Posted by Shirley Brady on October 26, 2010 02:30 PM
Facebook released an It Gets Better video in support of LGBT youth today, featuring staffers who also share advice on how to thwart bullying and other intolerant behavior on Facebook. The movement has been gaining the support of major brands (such as Google), celebrities and politicians including President Obama.
Posted by Sheila Shayon on October 20, 2010 02:20 PM
This Friday, October 22, Lancome is hosting a one-day fundraiser — which it's calling Genes Day — for St. Jude Children's Research Hospital in New York.
The L'Oreal-owned brand will donate $7 from every $78 bottle of Genifique Youth Activating Concentrate sold on its website or in-store. It's also giving away free seven-day samples at retail partners' beauty counters to help first-timers try before they buy, and take the plunge for a good cause.
Lancome has pledged a minimum of $100,000 to St. Jude, the only pediatric cancer research center in America where children are never denied treatment because their family cannot pay or lacks insurance.Continue reading...
Posted by Shirley Brady on October 13, 2010 05:00 PM
At Procter & Gamble's annual meeting of shareholders yesterday, the company showcased not only its achievements of the past year and plans for the next, but also highlighted its philanthropic and corporate social responsibility efforts.
Case in point: Brian Sasson, P&G's Global Social Investment Manager, who was shown (in the video above) talking about how his daughter's new eyeglasses made him realize that it's a rare sight in China to see kids wearing glasses.
The heartwarming upshot: he duly partnered with Luxottica, featured here back in July, and helped fund Luxottica's OneSight initiative to bring glasses to more than 800 Chinese students through mobile vision clinics at P&G's Hope Schools in rural China.
Posted by Sheila Shayon on October 11, 2010 12:15 PM
You may know them as wheel-embedded sk8r shoes. But Heelys is taking a page from TOMS, almost its low-tech opposite, with its latest philanthropic turn. Heelys is giving away $101,010 worth of shoes to charity, or over 2,000 pairs of shoes, through November 24.
It's also not the only pro-social brand using 10-10-10 as a marketing hook. The U.K.-based 10:10 climate campaign ran into trouble with its carbon-reduction PSA, as we recently noted; while the USO launched Giveback 10 yesterday to help American troops returning from service transition back into daily life.Continue reading...
Posted by Sheila Shayon on October 4, 2010 02:00 PM
Politics and charity make contentious bedfellows as Pepsi has just learned.
Arms Wide Open Childhood Cancer Foundation, a non-profit that raises money for alternative therapies and treatments for children with neuroblastoma just blasted PepsiCo's widely praised Pepsi Refresh Project with claims of political pandering. The target of their ire: that 16 contestant-groups are members of the Progressive Slate with ties to the Democratic Party, and in their view, violating contest rules.
Pepsi (which aims to be transparent about the voting process) disagrees, commenting to the New York Times that those groups were not advocating for candidates or issues.Continue reading...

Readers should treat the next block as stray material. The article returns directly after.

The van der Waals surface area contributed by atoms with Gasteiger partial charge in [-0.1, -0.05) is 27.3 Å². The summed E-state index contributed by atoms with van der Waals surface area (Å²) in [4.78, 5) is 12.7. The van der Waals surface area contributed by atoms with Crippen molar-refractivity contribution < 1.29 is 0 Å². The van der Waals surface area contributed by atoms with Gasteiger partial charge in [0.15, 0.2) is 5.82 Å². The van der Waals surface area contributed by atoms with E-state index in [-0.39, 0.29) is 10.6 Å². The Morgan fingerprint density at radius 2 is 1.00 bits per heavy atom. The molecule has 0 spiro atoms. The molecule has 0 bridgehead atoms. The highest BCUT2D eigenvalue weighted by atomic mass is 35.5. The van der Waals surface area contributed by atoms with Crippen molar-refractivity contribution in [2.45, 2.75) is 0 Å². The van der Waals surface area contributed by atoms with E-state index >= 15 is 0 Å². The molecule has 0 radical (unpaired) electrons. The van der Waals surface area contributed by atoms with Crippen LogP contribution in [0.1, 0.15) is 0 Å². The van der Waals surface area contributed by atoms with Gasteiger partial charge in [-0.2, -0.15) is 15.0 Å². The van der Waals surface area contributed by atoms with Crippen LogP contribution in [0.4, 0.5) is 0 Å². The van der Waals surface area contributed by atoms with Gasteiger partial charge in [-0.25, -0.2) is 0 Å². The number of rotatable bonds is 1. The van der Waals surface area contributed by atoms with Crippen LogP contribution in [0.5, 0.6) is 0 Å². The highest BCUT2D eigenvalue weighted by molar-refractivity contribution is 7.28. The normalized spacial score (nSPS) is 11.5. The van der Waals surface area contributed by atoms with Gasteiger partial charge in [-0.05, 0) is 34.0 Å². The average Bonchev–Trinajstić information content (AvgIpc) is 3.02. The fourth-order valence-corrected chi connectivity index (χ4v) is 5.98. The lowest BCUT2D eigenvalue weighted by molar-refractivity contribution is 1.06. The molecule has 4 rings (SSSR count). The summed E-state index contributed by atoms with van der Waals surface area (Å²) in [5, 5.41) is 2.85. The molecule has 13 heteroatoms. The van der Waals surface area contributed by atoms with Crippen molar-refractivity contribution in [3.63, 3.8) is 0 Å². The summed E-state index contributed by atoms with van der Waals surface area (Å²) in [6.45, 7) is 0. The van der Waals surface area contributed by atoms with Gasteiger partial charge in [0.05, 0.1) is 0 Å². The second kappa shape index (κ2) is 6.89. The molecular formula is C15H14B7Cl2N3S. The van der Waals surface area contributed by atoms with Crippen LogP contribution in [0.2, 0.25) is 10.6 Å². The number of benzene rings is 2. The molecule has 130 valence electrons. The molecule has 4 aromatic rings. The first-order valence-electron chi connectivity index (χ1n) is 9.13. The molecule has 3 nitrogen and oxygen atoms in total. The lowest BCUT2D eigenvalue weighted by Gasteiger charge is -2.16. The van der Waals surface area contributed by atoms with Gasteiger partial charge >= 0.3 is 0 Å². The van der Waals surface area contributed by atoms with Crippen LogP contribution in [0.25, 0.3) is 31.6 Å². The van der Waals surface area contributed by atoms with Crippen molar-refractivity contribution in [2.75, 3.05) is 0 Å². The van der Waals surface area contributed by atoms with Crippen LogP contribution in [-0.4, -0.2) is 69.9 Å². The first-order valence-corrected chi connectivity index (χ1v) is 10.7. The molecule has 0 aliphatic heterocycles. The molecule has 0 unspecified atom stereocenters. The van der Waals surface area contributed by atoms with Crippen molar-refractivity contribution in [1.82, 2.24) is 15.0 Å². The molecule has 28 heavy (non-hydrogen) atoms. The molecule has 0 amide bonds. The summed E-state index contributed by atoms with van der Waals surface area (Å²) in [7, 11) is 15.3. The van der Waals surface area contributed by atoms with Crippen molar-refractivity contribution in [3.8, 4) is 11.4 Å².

Posted by Shirley Brady on September 30, 2010 09:30 AM
Verizon and the National Network to End Domestic Violence have launched a text-to-donate program, featuring Dr. Phil, who has devoted his ninth season on-air to campaigning against domestic violence.
The partnership gives consumers an easy option to support those affected by domestic violence during October, which is national Domestic Violence Awareness Month. Text "HOPE" to 41010 to make a one-time, $10 donation to NNEDV, the largest network of coalitions against domestic violence in the U.S. Verizon's HopeLine will match donations up to a total of $50,000.
Posted by Sheila Shayon on September 28, 2010 01:00 PM
The star of the 2010 Clinton Global Initiative? Not the various celebs and CEOs at the event, but this video.
Designed by Nike's marketing team under the watch of Maria Eitel, president of the Nike Foundation, the first Girl Effect video in 2008 has been watched by an estimated 10 million people.
Just a few of the movement's supporters at CGI's annual meeting: World Bank managing director Ngozi Okjonjo-Iweala, New York Times columnist Nick Kristof, CARE CEO Helene Gayle and Intel Foundation president Shelly Esque.
Kristof, reporting on the event said, "My hunch is that the most effective way to market antipoverty work in coming years will be by rebranding it, in part, as a security issue."Continue reading...
Posted by Shirley Brady on September 24, 2010 04:30 PM
Here's a snippet of Facebook CEO Mark Zuckerberg on the Oprah Winfrey Show today, announcing the $100 million donation he's making to help schools in Newark, NJ. Watch more of Zuckerberg's appearance on Oprah.com, along with a post-show segment, where he says he's using this pledge to kick off his Startup Education Foundation.
In short, he says it's all about children and investing in leaders such as Newark mayor Corey Booker and New Jersey governor Chris Christie, not a charm offensive tied to the opening of The Social Network movie. In fact, he says he's been researching education for more than a year as a precursor to today's announcement.
It also follows Facebook's recent partnership with the National PTA to promote cybersafety and awareness about social networking.